Reply

  26. Posted by C.M on March 16, 2017 at 7:20 am

    Googled ”Spilled methadone” and found this blog. In UK most methadone is ”supervised consumption” at a patient’s local pharmacy.
    If one is ”trusted” ..eg, clean urine tests , one can get ”weekly” takeouts.
    However..thismorning, measuring out from a 500ml bottle that had 100mls left in it.

    There was an accident, and the bottle was knocked off my bedside table, crashing to a wooden floor.
    It didn’t break, [glass] but there was a wastage of methadone that splashed everywhere.
    I managed to rescue most of the spillage, but am now down 32mls.

    This ‘loss’ I will have to bear.

    Have had [rare] spills before, [leaky bottletop when travelling] and one smash, which the pharmacist saw, and he could do nothing about.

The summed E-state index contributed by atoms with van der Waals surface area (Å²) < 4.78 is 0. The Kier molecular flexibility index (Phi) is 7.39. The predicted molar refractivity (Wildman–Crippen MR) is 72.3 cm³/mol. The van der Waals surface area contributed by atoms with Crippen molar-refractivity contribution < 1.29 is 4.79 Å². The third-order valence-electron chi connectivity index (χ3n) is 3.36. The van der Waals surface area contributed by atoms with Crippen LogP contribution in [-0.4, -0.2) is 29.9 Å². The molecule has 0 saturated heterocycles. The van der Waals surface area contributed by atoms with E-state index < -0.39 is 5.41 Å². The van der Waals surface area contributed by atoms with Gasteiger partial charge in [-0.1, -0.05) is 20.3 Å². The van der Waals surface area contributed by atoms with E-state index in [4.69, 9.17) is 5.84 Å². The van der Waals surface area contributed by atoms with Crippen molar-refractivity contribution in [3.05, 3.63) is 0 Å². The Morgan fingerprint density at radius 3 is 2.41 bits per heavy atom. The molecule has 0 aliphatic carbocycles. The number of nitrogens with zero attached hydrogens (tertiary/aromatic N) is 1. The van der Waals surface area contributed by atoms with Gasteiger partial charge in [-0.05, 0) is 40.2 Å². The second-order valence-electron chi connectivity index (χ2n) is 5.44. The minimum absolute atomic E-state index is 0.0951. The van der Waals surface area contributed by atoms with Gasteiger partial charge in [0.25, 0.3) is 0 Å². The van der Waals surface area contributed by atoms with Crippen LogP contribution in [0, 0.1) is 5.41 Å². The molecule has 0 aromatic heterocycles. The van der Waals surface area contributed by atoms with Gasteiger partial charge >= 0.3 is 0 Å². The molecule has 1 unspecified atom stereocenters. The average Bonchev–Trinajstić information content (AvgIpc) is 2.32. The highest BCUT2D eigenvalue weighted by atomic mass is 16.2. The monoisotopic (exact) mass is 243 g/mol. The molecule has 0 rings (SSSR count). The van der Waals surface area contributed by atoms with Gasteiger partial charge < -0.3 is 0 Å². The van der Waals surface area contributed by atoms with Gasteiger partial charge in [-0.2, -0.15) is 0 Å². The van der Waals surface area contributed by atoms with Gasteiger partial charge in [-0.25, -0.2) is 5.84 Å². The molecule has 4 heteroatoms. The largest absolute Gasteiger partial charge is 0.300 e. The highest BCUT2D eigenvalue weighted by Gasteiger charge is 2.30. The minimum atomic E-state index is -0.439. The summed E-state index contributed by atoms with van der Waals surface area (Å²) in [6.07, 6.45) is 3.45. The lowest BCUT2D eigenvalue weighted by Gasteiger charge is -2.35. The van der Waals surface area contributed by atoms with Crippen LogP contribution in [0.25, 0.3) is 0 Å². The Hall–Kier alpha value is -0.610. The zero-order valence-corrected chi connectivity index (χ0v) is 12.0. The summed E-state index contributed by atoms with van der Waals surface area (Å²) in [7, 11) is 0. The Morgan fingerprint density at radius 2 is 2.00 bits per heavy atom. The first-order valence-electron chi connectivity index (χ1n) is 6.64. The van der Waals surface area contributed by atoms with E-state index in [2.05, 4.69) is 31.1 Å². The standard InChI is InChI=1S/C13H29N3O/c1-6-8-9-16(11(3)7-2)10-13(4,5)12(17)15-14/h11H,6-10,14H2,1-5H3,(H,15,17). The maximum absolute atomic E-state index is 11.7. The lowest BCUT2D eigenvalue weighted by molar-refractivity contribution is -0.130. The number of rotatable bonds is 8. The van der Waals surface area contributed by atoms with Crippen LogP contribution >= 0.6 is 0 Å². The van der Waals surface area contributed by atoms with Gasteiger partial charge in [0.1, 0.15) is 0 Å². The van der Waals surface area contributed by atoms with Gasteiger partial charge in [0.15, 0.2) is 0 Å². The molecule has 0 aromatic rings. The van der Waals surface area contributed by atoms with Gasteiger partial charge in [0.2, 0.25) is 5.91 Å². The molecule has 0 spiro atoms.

Methadone pills are so much more convenient than liquid, but of course pills are only given if one has to travel by air nowadays.

    Methadone deaths to children have happened in England, and locally a little child was dosed by parents to ”keep him quiet” with a fatal outcome.
    The toddler had methadone stains on his clothes and his hair showed he had been dosed with methadone at other times.

    These cases are very rare, but when they happen they provoke despair and outrage in everyone, and have done much to cause ”daily supervised” methadone consumption in most patients.

    There used to be ”DDU’s in UK [drug dependency units] attached to hospitals, and here one got scripts, not methadone itself…the waiting rooms were of course just full of ‘drug talk’..there are specialist units still, but many more addicts are treated in their communities via doctor’s surgeries with experienced staff supplied from specialist drug projects- this seems to work very well.

    People are ‘lucky’ to be able to get methadone..[double edged sword though it may be] as some poor souls in Russia cannot access methadone maintenance at all.
    Treatment there is abstinence based..and brutal.

    Stay safe…and look after your take homes..don’t spill any. 🙂

    Reply